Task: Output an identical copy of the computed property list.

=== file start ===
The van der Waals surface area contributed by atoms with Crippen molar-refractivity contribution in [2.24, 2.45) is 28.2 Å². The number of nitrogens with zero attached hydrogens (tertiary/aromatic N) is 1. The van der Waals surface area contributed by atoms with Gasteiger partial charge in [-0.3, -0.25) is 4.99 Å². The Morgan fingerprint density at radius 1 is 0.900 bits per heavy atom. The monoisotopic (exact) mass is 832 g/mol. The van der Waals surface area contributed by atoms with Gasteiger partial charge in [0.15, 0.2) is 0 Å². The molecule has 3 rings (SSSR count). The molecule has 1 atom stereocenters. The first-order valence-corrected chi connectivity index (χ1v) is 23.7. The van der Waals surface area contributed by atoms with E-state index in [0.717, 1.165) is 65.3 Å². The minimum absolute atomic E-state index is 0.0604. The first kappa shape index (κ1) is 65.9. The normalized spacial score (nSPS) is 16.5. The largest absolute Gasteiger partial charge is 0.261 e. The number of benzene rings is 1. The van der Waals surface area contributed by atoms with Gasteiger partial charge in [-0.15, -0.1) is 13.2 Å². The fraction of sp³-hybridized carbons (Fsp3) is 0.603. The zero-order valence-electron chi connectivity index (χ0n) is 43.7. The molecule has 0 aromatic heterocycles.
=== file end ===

The van der Waals surface area contributed by atoms with Crippen molar-refractivity contribution in [2.24, 2.45) is 28.2 Å². The number of nitrogens with zero attached hydrogens (tertiary/aromatic N) is 1. The van der Waals surface area contributed by atoms with Gasteiger partial charge in [-0.3, -0.25) is 4.99 Å². The Morgan fingerprint density at radius 1 is 0.900 bits per heavy atom. The monoisotopic (exact) mass is 832 g/mol. The van der Waals surface area contributed by atoms with Gasteiger partial charge in [0.15, 0.2) is 0 Å². The molecule has 3 rings (SSSR count). The molecule has 1 atom stereocenters. The first-order valence-corrected chi connectivity index (χ1v) is 23.7. The van der Waals surface area contributed by atoms with E-state index in [0.717, 1.165) is 65.3 Å². The minimum absolute atomic E-state index is 0.0604. The first kappa shape index (κ1) is 65.9. The normalized spacial score (nSPS) is 16.5. The largest absolute Gasteiger partial charge is 0.261 e. The number of benzene rings is 1. The van der Waals surface area contributed by atoms with Gasteiger partial charge in [-0.15, -0.1) is 13.2 Å². The fraction of sp³-hybridized carbons (Fsp3) is 0.603. The zero-order valence-electron chi connectivity index (χ0n) is 43.7. The molecule has 0 aromatic heterocycles.